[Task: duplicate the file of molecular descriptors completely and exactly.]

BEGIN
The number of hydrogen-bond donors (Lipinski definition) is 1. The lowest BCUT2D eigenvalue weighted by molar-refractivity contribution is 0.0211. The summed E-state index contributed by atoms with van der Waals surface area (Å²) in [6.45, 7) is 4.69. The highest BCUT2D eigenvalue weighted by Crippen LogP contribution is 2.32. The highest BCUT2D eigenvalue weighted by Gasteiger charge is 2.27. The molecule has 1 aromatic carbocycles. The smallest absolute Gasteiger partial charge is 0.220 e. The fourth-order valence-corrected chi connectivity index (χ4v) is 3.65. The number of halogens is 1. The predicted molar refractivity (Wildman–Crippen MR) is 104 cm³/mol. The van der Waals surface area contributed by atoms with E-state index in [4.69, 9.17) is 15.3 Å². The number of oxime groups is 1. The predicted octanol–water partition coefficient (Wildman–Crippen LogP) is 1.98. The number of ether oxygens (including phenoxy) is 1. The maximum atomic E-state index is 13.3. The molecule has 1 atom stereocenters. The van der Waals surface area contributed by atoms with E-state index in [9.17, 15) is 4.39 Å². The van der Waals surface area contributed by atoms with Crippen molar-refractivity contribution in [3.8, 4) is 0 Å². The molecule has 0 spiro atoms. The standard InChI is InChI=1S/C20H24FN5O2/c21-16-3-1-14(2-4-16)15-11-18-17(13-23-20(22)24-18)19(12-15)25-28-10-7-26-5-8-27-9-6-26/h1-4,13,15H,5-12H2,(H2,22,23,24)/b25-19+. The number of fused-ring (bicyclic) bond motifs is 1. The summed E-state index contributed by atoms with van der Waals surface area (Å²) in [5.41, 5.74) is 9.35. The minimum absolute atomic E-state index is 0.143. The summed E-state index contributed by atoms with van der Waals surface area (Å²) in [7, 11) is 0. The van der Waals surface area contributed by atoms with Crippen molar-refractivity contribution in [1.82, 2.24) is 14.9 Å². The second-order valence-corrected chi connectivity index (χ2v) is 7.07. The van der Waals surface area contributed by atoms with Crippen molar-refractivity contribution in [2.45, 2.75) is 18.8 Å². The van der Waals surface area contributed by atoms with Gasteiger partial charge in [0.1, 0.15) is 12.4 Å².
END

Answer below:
The number of hydrogen-bond donors (Lipinski definition) is 1. The lowest BCUT2D eigenvalue weighted by molar-refractivity contribution is 0.0211. The summed E-state index contributed by atoms with van der Waals surface area (Å²) in [6.45, 7) is 4.69. The highest BCUT2D eigenvalue weighted by Crippen LogP contribution is 2.32. The highest BCUT2D eigenvalue weighted by Gasteiger charge is 2.27. The molecule has 1 aromatic carbocycles. The smallest absolute Gasteiger partial charge is 0.220 e. The fourth-order valence-corrected chi connectivity index (χ4v) is 3.65. The number of halogens is 1. The predicted molar refractivity (Wildman–Crippen MR) is 104 cm³/mol. The van der Waals surface area contributed by atoms with E-state index in [4.69, 9.17) is 15.3 Å². The number of oxime groups is 1. The predicted octanol–water partition coefficient (Wildman–Crippen LogP) is 1.98. The number of ether oxygens (including phenoxy) is 1. The maximum atomic E-state index is 13.3. The molecule has 1 atom stereocenters. The van der Waals surface area contributed by atoms with E-state index in [9.17, 15) is 4.39 Å². The van der Waals surface area contributed by atoms with Crippen molar-refractivity contribution in [3.8, 4) is 0 Å². The molecule has 0 spiro atoms. The standard InChI is InChI=1S/C20H24FN5O2/c21-16-3-1-14(2-4-16)15-11-18-17(13-23-20(22)24-18)19(12-15)25-28-10-7-26-5-8-27-9-6-26/h1-4,13,15H,5-12H2,(H2,22,23,24)/b25-19+. The number of fused-ring (bicyclic) bond motifs is 1. The summed E-state index contributed by atoms with van der Waals surface area (Å²) in [5.41, 5.74) is 9.35. The minimum absolute atomic E-state index is 0.143. The summed E-state index contributed by atoms with van der Waals surface area (Å²) in [7, 11) is 0. The van der Waals surface area contributed by atoms with Crippen molar-refractivity contribution in [1.82, 2.24) is 14.9 Å². The second-order valence-corrected chi connectivity index (χ2v) is 7.07. The van der Waals surface area contributed by atoms with Crippen molar-refractivity contribution in [2.45, 2.75) is 18.8 Å². The van der Waals surface area contributed by atoms with Gasteiger partial charge in [0.1, 0.15) is 12.4 Å².